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Recalibrating the Reported Rates of Return to Food and Agricultural R&D

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  • Rao, Xudong
  • Hurley, Terrance M.
  • Pardey, Philip G.

Abstract

Prices of basic food staples and feed crops have soared in recent years, renewing concerns about the ability of global food supplies to meet the projected growth in aggregate demand. Notwithstanding these concerns, and apparently at odds with a vast body of economic evidence reporting exceptionally high rates of return to investments in agricultural R&D, growth in public R&D spending for food and agriculture has slowed worldwide, especially in rich countries. Left unchecked, the consequent slowdown in agricultural productivity will push many more people into hunger and undercut economic growth, especially in the many economies worldwide still heavily reliant on agriculture. The observed R&D spending behavior is consistent with a determination that the rate of return evidence is implausible. We examine this notion, recalibrate a new, comprehensive compilation of the evidence, and find in favor of a much reduced rate of return to research. Nonetheless, the scaling back of public agricultural R&D spending is not supported from this new economic view of the evidence.
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Suggested Citation

  • Rao, Xudong & Hurley, Terrance M. & Pardey, Philip G., 2012. "Recalibrating the Reported Rates of Return to Food and Agricultural R&D," 2012 Annual Meeting, August 12-14, 2012, Seattle, Washington 124581, Agricultural and Applied Economics Association.
  • Handle: RePEc:ags:aaea12:124581
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    References listed on IDEAS

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    1. Julian M. Alston & Matthew A. Andersen & Jennifer S. James & Philip G. Pardey, 2011. "The Economic Returns to U.S. Public Agricultural Research," American Journal of Agricultural Economics, Agricultural and Applied Economics Association, vol. 93(5), pages 1257-1277.
    2. Ivanic, Maros & Martin, Will, 2008. "Implications of higher global food prices for poverty in low-income countries," Policy Research Working Paper Series 4594, The World Bank.
    3. Yuri Biondi, 2006. "The double emergence of the Modified Internal Rate of Return: The neglected financial work of Duvillard (1755 - 1832) in a comparative perspective," The European Journal of the History of Economic Thought, Taylor & Francis Journals, vol. 13(3), pages 311-335.
    4. Fuglie, Keith O. & Heisey, Paul W., 2007. "Economic Returns to Public Agricultural Research," Economic Brief 6388, United States Department of Agriculture, Economic Research Service.
    5. James Heckman, 2010. "Contributions of Zvi Griliches," NBER Chapters,in: Contributions in Memory of Zvi Griliches, pages 5-22 National Bureau of Economic Research, Inc.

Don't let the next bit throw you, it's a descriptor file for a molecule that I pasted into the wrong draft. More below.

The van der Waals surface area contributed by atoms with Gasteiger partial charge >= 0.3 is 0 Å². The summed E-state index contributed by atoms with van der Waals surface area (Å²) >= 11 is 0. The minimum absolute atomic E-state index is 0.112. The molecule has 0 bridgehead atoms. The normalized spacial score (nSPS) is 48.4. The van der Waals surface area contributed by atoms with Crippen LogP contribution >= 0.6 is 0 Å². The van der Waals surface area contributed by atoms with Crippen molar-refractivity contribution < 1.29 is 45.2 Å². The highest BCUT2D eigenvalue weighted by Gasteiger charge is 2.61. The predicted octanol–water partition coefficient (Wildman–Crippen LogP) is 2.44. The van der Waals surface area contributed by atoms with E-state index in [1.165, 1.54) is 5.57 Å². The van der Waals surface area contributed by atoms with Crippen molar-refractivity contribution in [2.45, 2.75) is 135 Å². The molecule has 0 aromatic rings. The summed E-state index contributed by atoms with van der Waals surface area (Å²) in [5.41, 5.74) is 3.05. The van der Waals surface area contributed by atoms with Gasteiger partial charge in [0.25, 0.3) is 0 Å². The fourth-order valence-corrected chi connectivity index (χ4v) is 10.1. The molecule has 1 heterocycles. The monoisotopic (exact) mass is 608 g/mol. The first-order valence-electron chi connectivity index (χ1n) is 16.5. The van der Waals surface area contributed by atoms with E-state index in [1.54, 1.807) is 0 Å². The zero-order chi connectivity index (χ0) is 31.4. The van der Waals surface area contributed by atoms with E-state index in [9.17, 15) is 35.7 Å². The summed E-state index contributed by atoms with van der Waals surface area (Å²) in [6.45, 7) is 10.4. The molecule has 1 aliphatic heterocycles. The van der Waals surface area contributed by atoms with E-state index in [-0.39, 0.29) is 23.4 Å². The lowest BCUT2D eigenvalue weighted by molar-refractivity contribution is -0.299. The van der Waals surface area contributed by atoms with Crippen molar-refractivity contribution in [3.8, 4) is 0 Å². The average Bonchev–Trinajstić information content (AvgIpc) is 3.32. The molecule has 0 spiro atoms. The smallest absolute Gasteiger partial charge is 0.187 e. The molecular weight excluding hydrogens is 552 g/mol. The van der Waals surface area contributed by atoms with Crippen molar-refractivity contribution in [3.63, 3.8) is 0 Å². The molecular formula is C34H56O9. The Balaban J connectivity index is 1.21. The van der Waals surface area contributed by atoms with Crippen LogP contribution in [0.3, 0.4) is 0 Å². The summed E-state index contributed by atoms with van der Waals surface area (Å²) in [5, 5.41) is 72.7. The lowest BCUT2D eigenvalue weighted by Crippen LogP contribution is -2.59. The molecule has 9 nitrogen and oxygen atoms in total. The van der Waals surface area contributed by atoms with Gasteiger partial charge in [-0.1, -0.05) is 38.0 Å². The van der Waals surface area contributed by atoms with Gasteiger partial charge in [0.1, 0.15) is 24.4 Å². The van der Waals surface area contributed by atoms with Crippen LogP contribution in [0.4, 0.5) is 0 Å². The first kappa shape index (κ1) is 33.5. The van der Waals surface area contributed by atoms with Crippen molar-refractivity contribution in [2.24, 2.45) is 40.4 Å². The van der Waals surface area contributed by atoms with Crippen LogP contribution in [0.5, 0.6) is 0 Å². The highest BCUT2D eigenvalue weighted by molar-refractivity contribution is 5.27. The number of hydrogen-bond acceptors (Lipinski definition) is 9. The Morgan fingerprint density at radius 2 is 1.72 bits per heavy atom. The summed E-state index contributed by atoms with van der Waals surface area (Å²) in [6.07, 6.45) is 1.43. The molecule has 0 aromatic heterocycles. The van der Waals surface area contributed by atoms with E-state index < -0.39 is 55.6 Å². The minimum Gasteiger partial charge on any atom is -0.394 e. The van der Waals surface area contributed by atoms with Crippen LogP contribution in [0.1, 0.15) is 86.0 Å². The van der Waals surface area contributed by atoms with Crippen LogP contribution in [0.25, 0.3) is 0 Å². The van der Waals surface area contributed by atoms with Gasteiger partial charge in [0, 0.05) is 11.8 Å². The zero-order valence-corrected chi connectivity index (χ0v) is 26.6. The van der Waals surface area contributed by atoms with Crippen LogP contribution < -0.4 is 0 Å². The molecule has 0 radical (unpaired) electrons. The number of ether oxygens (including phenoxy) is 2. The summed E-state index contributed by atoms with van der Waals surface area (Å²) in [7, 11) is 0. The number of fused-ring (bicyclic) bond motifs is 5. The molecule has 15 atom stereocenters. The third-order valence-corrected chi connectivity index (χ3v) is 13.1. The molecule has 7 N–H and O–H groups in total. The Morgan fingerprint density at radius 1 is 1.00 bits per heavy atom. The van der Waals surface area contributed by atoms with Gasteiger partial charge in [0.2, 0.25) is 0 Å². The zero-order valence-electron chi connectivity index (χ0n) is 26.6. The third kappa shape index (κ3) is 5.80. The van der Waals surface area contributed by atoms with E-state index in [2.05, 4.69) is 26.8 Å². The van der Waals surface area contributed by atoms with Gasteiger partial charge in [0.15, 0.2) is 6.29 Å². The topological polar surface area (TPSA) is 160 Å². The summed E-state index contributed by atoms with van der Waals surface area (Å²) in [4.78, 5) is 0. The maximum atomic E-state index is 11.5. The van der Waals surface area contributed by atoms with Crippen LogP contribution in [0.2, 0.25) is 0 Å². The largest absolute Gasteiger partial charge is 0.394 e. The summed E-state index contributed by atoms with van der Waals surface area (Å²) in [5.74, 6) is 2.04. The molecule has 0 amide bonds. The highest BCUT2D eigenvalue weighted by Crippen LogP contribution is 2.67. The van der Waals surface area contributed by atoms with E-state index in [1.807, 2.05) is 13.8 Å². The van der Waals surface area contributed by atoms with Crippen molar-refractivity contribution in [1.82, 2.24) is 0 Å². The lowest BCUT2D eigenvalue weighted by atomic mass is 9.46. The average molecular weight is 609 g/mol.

6. Jean Fouré & Agnès Bénassy-Quéré & Lionel Fontagné, 2010. "The World Economy in 2050: a Tentative Picture," Working Papers 2010-27, CEPII research center.
    7. Alston, Julian M. & Pardey, Philip G. & Ruttan, Vernon W., 2008. "Research Lags Revisited: Concepts and Evidence from U.S. Agriculture," Staff Papers 50091, University of Minnesota, Department of Applied Economics.
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    Cited by:

    1. Hurley, Terrance M. & Pardey, Philip G. & Rao, Xudong, 2013. "Returns to Food and Agricultural R&D Investments Worldwide, 1958-2011," Briefs 159649, University of Minnesota, International Science and Technology Practice and Policy.
    2. Anderson, Kym & Strutt, Anna, 2014. "Food security policy options for China: Lessons from other countries," Food Policy, Elsevier, vol. 49(P1), pages 50-58.
    3. Kym Anderson & Anna Strutt, 2014. "Growth in Densely Populated Asia: Implications for Primary Product Exporters," Asia and the Pacific Policy Studies, Wiley Blackwell, vol. 1(1), pages 112-126, January.
    4. Anderson, Kym & Strutt, Anna, 2014. "Impacts of Asia’s Rise on African and Latin American Trade: Projections to 2030," 2014 Conference (58th), February 4-7, 2014, Port Maquarie, Australia 165805, Australian Agricultural and Resource Economics Society.
    5. Dlamini, Thula Sizwe & Magingxa, Litha & Liebenberg, Frikkie, 2015. "Estimating the economic value of the national cultivar trials in South Africa: A case for sorghum, sunflower, soybeans and dry beans," 2015 Fourth Congress, June 11-12, 2015, Ancona, Italy 207288, Italian Association of Agricultural and Applied Economics (AIEAA).
    6. Julian M. Alston & Philip G. Pardey, 2014. "Agriculture in the Global Economy," Journal of Economic Perspectives, American Economic Association, vol. 28(1), pages 121-146, Winter.
    7. Anderson, Kym & Thennakoon, Jayanthi, 2015. "Food Prices Spikes and Poor, Small Economies: What Role for Trade Policies," African Journal of Agricultural and Resource Economics, African Association of Agricultural Economists, vol. 10(1), March.

    More about this item

    Keywords

    Agricultural and Food Policy; Food Security and Poverty; International Development; Productivity Analysis; Research and Development/Tech Change/Emerging Technologies;

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